New York's Cooperative and Condominium Community

Habitat Magazine Business of Management 2021

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BRICKS & BUCKS

BUILDING PROJECTS IN NYC CO-OPS/CONDOS

New York City Buildings Are Already Cutting Carbon Emissions

Marianne Schaefer in Bricks & Bucks on December 16, 2020

New York City

Climate Mobilization Act, Urban Green Council, carbon emissions, retrofits, energy efficiency, co-op and condo boards.

Retrofits such as solar panels are reducing carbon emissions (photo courtesy of UrbanStrong).

Dec. 16, 2020

Finally, there’s some good news for co-op and condo boards that are worried about the cost of reducing their buildings’ carbon emissions – or paying stiff fines if they fail to do so – under the city’s sweeping Climate Mobilization Act, also known as Local Law 97. The nonprofit Urban Green Council’s latest Energy and Water Use Report reveals that over the past decade, New York City buildings have already made significant strides toward reducing their carbon footprint.

“Over the last decade, carbon emissions for large buildings in New York have dropped 23%, and that is good news,” says John Mandyck, chief executive at Urban Green Council. “About 60% of that reduction came from investments in energy efficiency and switching out dirty oil fuels. Many buildings reduced carbon emissions by retrofits, including solar panels. If you make your boiler more efficient to save money, you also reduce carbon emissions. The other 40% of the reduction came from a cleaner grid. The power plants became cleaner over the last decade. Also, raw energy use has gone down 8% while the population grew over those 10 years. Those two facts are very good indicators that buildings can be on track to meet the carbon emissions caps of Local Law 97.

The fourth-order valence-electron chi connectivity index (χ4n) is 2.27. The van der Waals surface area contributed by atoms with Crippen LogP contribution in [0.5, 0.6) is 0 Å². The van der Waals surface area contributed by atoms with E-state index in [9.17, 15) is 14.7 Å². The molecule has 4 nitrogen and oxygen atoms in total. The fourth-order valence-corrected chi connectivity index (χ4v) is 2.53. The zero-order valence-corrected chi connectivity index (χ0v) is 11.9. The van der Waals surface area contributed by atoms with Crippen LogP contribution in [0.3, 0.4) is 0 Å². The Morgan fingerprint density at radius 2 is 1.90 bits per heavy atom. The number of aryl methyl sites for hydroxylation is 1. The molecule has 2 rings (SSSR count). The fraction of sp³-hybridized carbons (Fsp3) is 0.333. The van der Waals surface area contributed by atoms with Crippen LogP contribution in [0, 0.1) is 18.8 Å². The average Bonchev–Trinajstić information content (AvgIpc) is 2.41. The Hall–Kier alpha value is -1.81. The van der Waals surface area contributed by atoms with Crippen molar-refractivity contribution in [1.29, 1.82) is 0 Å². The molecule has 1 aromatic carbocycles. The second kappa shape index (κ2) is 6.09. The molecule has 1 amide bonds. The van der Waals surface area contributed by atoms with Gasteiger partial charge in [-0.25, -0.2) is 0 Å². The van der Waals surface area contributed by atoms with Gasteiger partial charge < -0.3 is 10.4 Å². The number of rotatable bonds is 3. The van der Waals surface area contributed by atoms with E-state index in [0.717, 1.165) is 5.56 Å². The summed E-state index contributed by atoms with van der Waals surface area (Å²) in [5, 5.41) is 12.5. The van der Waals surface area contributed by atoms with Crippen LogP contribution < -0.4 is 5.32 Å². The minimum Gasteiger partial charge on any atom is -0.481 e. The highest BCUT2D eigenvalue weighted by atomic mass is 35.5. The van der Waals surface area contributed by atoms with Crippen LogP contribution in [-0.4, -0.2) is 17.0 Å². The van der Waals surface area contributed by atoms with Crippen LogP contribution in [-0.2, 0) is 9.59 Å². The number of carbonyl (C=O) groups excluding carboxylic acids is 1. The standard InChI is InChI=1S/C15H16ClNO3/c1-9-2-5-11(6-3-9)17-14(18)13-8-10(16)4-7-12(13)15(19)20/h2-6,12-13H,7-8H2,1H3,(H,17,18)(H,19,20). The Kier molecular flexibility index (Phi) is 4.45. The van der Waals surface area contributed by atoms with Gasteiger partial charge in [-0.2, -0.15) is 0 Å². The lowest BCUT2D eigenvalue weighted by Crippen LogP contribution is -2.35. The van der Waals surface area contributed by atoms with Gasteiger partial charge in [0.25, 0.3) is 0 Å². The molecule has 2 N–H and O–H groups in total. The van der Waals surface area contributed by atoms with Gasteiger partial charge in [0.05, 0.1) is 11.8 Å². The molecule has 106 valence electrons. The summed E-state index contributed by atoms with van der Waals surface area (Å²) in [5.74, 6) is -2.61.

The Climate Mobilization Act establishes emissions caps beginning in 2024, which then grow more stringent in 2030, when emissions must be cut by a total of 40% from a 2005 baseline. The new Urban Green Council report included midsize buildings (25,000 to 50,000 square feet) for the first time. “We found that midsize multi-family buildings use 40% more water per square foot and 15% more energy per square foot than large multi-family buildings,” Mandyck says. “That’s a major new finding we didn’t know. One of the reasons for that is the density. There are typically more people per square foot in midsize buildings, and so those buildings use more water and energy.”


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Buildings account for more than two-thirds of the city’s carbon emissions, and reducing those emissions is a major component of city, state and federal efforts to reach zero carbon emissions by 2050, a priority of the incoming Biden administration. Those efforts also got a jolt of good news on Tuesday when Princeton University released a major new study revealing that the zero carbon goal is attainable if a “big but affordable effort” to upgrade infrastructure is undertaken immediately, especially to the electric grid so it can handle the rising amount of electricity from renewable sources such as wind, solar and geothermal. Another necessary change will be a move away from the oil or natural gas that now heat most American homes. In the next 10 years, the Princeton report states, nearly one-quarter would need to be warmed with efficient electric heat pumps, double today’s numbers. (The January issue of Habitat will tell the story of an Upper West Side co-op that recently switched from a natural-gas boiler to individual electric heat pumps in every unit.)

The Urban Green Council report found that the transition to cleaner fuels has been a success, but some communities have been left out. “Unfortunately,” the report states, “these improvements are not evenly distributed across the city. The lingering use of residual (low-quality) fuel is concentrated in northern Manhattan and Bronx neighborhoods. This is of particular environmental justice concern, given that these areas are predominantly made up of communities of color and lower socioeconomic status.”

Mandyck prefers to see the glass as half-full. “The data shows that buildings are reducing energy use and carbon emissions,” he says, “and that means we’re optimistic about meeting the goals of the Climate Mobilization Act.”

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